Napa Valley: The next generation

The #napavalley mustard is something else @CalifWines_CA #napa #califwine

The #napavalley mustard is something else @CalifWines_CA #napa #califwine

In 2007 Chris Hall of Long Meadow Ranch and five other members launched Napa Valley’s Next Generation with the mission to unify a group of family wineries and vineyards through collaborative marketing, education and fun. Now 30-plus strong, the group takes to the road with trade and consumer events to spread the entrepreneurial wine gospel and to inspire success for the next generation in wine.

Last month The California Wine Institute and Napa Valley Vintners brought a Quebec-Ontario-Manitoba Canadian wine contingent to pay a visit to St. Helena. The group was received by Chris Hall, renaissance man, St. Helena shepherd, ranch hand, multi-purpose Napa wine country purveyor and Next Generation co-founder at his family’s Long Meadow Ranch farmstead. Lisa Peju, Ryan Hill and Steve Burgess joined us for a tasting of two wines from each of their estates, cumulatively embracing and pitching the raison d’être for the concept of Next Generation wines.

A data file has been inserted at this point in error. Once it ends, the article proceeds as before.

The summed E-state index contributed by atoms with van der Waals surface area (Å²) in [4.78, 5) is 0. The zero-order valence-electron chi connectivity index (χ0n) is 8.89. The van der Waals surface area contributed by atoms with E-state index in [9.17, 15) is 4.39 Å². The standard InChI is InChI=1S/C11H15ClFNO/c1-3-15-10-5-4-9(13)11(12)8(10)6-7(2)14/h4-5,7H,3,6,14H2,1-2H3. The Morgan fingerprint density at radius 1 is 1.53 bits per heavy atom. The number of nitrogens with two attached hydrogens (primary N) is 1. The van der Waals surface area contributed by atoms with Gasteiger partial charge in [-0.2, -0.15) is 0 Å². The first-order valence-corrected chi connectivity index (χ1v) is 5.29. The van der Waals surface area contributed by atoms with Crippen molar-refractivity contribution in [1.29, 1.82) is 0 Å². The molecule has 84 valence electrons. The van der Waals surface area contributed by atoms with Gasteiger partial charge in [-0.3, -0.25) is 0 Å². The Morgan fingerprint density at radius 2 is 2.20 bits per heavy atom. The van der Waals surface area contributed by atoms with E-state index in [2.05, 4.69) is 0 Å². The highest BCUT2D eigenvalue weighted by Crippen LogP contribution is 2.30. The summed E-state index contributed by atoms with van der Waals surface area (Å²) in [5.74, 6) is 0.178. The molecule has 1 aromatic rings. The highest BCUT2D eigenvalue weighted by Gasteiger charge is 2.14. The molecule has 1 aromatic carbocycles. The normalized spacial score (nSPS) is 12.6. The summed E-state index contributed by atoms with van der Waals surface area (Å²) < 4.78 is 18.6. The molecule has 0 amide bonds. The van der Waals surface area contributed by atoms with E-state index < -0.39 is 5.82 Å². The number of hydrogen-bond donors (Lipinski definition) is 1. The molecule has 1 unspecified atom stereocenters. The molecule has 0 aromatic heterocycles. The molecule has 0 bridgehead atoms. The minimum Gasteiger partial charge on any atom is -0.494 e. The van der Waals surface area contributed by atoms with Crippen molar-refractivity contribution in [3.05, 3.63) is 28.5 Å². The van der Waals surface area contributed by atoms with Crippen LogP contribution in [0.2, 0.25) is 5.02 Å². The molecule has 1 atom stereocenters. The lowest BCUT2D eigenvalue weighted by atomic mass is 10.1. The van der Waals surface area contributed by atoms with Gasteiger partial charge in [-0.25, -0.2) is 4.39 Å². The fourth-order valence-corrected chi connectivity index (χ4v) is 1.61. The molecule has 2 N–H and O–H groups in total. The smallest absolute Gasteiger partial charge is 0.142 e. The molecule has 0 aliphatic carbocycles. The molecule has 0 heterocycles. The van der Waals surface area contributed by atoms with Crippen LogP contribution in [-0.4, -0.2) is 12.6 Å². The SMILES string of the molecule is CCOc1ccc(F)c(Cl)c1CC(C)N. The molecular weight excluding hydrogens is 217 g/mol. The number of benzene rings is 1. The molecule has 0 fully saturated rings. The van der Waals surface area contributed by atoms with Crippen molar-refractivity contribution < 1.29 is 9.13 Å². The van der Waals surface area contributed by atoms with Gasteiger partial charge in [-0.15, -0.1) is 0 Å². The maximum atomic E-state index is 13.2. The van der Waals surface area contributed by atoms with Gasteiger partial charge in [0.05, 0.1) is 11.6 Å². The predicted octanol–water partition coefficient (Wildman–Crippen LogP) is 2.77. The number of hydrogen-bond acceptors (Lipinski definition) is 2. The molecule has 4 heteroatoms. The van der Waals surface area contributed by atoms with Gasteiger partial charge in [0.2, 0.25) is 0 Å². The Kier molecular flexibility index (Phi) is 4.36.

Early #napa morning

Early #napa morning

Related – Napa Valley two: A question of age

There is nothing overtly or philosophically profound in the sweet jeux d’esprit ideal but at the NG tasting there assuredly was a deep connection between the wines. Altitude, especially for Cabernet Sauvignon, is a common thread running through Long Meadow Ranch, Peju, Hill Family Estate and Burgess Cellars. They all farm Napa vineyards of elevation, typically colder in winter, hotter in summer and short on the abundance of water. Mayacamas Estate, Pope Valley Ranch (at 2,000 feet, higher than Napa Valley), Atlas Peak and Howell Mountain contribute slope and attitude to the Cabernet wines culled from their terraces. It is out of these craggy places where a broader flavor palate emerges in wines that embody a struggle. These four vintners fight the good fight, to use the best grapes.

Related – Napa Valley: Where ripeness happens

Long Meadow Ranch next gen. winemakers setting @LMRwine @HFEWine @PEJUWinery @BurgessCellars #califwine #napavalley #sainthelena

Long Meadow Ranch next gen. winemakers setting @LMRwine @HFEWine @PEJUWinery @BurgessCellars #califwine #napavalley #sainthelena

Long Meadow Ranch